This week, much attention will focus on the Open Market Committee of the U.S. Federal Reserve, the most powerful central bank in the world, whose actions have global impact. Yet the most informative, and intriguing, policy decision could take place in Tokyo. And the outcome will not only tell us more about Japan’s daunting challenges, but could also signal more clearly what lies ahead for other central banks that continue to operate within an unbalanced macro-economic policy mix.
It is now widely recognized that, for most of the period since the global financial crisis, an enormous and excessive burden has been placed on central banks. Long used to playing a complimentary, albeit critical role, in policies, and mostly behind the scenes, they have taken such a dominant and visible role that they have become “the only game in town.” In the process, these monetary institutions became increasingly committed to experimental measures, from negative interest rates in Europe and Japan, to outsize involvement in financial markets in many countries as the banks deployed their balance sheets for large-scale asset purchases.
Although the central banks remain willing and able to act, questions about the effectiveness of these policies will continue to increase the longer these institutions have to go it alone. Nowhere is this issue more pressing than in Japan.
Under the leadership of its governor, Haruhiko Kuroda, the Bank of Japan has shown considerable enthusiasm for addressing decades of sluggish growth and deflationary threats. Aggressive balance sheet operations have been accompanied by a surprise plunge of policy rates into negative territory. Yet outcomes have been far from satisfactory.
Rather than depreciate the yen to promote exports and import-substitution activities at home, the currency has appreciated as the BOJ's policies became more aggressive. Adding to the central bank’s woes, bond yields have climbed significantly in recent weeks, turning a hoped-for growth tailwind into yet another potential headwind.
No wonder the Japanese central bank's policy approach has become more controversial, including among senior officials in Japan. After all, a growing set of indicators suggest that its policies have become a lot less effective, and could even be counter-productive.
This is the complex backdrop for the BOJ’s policy-making committee meeting on Sept. 20-21, which has been billed as a comprehensive review. Initial signals suggest that, despite disappointing macro-economic outcomes so far, the bank's officials are inclined to do even more, though there still seem to be disagreements about the mix of measures. Some are calling for rates to be pushed further into negative territory and others for expanding the asset purchase program. But as policy makers venture deeper into unconventional policies, the impotence of their approach could be exposed even more, triggering complex unintended economic and financial consequences, as well as inviting the risk of greater political scrutiny, interference and loss of operational autonomy.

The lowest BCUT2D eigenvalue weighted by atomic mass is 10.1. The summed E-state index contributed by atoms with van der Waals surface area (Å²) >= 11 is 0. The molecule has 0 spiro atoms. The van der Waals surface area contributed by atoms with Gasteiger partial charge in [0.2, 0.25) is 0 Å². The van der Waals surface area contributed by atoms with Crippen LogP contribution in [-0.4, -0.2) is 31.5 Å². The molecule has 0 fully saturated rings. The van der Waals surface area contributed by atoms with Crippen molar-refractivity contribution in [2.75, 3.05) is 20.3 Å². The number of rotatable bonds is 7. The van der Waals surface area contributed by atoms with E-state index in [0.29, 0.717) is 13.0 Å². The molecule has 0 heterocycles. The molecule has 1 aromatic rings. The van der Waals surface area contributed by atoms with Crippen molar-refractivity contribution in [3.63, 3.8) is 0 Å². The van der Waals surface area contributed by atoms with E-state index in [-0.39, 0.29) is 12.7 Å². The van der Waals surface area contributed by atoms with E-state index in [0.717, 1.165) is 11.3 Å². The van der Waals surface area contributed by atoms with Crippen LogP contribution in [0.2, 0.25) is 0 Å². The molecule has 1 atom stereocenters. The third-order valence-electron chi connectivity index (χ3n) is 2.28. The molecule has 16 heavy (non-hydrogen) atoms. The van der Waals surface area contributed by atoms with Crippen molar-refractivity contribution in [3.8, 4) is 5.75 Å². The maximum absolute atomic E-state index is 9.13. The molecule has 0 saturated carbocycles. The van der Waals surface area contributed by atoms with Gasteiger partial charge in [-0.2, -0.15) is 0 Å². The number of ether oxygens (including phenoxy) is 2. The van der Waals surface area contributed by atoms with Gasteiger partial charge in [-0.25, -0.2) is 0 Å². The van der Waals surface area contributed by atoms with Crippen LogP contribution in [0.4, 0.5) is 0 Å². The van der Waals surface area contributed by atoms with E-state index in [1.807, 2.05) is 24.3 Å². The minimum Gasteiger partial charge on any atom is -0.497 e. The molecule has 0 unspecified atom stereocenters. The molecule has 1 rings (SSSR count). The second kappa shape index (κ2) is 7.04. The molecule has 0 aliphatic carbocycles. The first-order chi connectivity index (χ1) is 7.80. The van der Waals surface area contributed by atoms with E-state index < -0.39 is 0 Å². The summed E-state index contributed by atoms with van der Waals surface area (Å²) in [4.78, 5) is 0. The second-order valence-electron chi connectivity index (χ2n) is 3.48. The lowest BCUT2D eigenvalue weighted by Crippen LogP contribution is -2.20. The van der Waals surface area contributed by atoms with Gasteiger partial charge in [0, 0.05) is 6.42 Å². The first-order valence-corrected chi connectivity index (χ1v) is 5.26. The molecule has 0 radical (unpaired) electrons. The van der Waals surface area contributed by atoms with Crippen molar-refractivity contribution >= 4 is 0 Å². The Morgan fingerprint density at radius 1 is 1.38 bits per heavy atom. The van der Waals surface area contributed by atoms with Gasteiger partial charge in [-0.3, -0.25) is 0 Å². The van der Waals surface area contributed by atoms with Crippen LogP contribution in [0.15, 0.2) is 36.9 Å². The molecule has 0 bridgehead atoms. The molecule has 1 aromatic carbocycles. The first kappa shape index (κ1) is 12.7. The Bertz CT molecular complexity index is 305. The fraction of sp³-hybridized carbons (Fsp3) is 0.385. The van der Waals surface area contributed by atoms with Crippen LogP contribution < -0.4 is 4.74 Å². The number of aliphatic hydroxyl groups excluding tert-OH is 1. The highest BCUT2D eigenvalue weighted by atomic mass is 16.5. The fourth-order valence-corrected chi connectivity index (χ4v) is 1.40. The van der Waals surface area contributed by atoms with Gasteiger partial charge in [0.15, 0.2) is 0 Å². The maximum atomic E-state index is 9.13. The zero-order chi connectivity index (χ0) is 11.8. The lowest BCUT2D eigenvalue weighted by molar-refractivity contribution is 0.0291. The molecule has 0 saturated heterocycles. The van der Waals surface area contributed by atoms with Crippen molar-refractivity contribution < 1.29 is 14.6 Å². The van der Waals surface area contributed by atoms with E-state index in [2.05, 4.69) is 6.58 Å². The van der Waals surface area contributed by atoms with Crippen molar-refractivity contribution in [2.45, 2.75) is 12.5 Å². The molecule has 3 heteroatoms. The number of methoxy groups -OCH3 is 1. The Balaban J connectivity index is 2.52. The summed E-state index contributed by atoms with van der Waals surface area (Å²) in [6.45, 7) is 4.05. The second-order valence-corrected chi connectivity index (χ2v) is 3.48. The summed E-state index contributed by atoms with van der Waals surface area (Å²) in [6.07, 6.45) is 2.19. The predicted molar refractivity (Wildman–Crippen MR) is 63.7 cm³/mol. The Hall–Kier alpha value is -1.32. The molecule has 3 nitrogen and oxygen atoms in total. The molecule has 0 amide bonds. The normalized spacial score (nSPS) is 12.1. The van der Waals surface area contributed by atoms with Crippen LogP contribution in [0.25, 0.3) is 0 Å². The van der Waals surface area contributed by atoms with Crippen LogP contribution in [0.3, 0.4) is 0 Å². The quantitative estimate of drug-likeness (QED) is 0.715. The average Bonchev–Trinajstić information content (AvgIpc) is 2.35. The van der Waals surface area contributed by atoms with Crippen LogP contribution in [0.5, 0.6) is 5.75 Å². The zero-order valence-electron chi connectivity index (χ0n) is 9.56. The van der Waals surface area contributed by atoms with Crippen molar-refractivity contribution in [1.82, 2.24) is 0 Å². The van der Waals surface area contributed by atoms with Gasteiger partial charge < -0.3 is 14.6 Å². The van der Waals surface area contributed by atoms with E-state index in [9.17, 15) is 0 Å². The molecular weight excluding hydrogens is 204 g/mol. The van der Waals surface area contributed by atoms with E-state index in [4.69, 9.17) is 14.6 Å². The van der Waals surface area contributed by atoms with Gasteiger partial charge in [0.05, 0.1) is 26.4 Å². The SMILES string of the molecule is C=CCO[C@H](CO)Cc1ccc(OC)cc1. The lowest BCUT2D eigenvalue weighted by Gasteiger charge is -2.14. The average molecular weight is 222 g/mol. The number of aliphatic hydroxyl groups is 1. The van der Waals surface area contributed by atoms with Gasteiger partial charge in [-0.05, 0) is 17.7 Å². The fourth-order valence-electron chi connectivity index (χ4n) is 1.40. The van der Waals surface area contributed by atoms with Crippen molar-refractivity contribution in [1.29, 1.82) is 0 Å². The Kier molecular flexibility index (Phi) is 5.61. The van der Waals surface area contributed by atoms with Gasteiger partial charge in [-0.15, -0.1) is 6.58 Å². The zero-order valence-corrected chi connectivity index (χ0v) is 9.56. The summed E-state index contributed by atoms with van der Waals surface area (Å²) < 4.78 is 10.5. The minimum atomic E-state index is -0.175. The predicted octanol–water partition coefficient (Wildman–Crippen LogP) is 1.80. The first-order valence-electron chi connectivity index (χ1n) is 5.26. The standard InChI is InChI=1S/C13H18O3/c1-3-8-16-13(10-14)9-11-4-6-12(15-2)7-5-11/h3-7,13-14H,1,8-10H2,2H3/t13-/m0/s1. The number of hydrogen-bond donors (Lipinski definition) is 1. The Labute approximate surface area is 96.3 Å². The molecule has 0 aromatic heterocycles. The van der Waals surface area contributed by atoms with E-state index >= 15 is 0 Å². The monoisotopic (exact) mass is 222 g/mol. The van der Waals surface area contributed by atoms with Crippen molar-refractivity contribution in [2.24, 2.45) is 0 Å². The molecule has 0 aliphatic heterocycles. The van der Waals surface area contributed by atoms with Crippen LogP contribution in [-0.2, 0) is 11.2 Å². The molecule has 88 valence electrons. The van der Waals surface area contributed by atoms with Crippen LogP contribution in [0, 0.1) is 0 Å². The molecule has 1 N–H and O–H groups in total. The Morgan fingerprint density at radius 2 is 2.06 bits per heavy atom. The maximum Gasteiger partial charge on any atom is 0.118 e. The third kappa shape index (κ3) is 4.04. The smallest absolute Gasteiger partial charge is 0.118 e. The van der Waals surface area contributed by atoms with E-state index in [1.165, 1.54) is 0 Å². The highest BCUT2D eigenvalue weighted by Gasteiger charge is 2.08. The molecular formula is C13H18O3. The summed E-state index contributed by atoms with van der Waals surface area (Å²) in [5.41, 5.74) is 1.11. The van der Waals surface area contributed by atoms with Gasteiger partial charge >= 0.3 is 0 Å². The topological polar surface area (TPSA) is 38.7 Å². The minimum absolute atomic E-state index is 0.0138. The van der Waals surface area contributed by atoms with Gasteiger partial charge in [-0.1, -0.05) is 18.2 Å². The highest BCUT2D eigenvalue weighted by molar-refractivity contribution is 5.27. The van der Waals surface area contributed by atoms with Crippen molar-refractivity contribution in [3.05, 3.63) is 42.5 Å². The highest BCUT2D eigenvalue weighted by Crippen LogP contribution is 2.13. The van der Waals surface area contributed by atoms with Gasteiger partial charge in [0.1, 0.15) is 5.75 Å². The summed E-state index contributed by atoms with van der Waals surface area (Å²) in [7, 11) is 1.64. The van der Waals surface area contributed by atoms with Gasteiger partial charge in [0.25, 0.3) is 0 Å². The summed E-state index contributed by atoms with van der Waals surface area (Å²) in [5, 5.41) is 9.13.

Admittedly, it is very hard for any central bank to stand on the sidelines when a country faces the risk of even greater economic malaise. Yet the solution for the Bank of Japan’s predicament is to make any additional policy intervention conditional on the government doing more, particularly when it comes to the third arrow of its program, structural reform. But Prime Minister Shinzo Abe, whose national popularity is among the very highest in advanced economies, faces his own set of constraints.
This lose-lose situation is not unique to the Bank of Japan. At least two other systemically important central banks -- the European Central Bank and the Bank of England -- find themselves in similar straits, albeit not yet as severe. And for them, too, this growing quandary reflects the excessive and protracted reliance that has been placed on them because politicians repeatedly failed to step up to their economic policy responsibilities.
While it isn't as far along on the road to ineffectiveness as its Japanese counterpart, the situation of the European Central Bank will become more uncomfortable if member governments continue to stall on four policy priorities: pro-growth structural reform, better fiscal management, lifting pockets of crushing indebtedness and completing the regional architecture. The Bank of England could also face the risk of a similar situation if the U.K. government falters in designing a coherent Brexit strategy that also gains the support of EU members.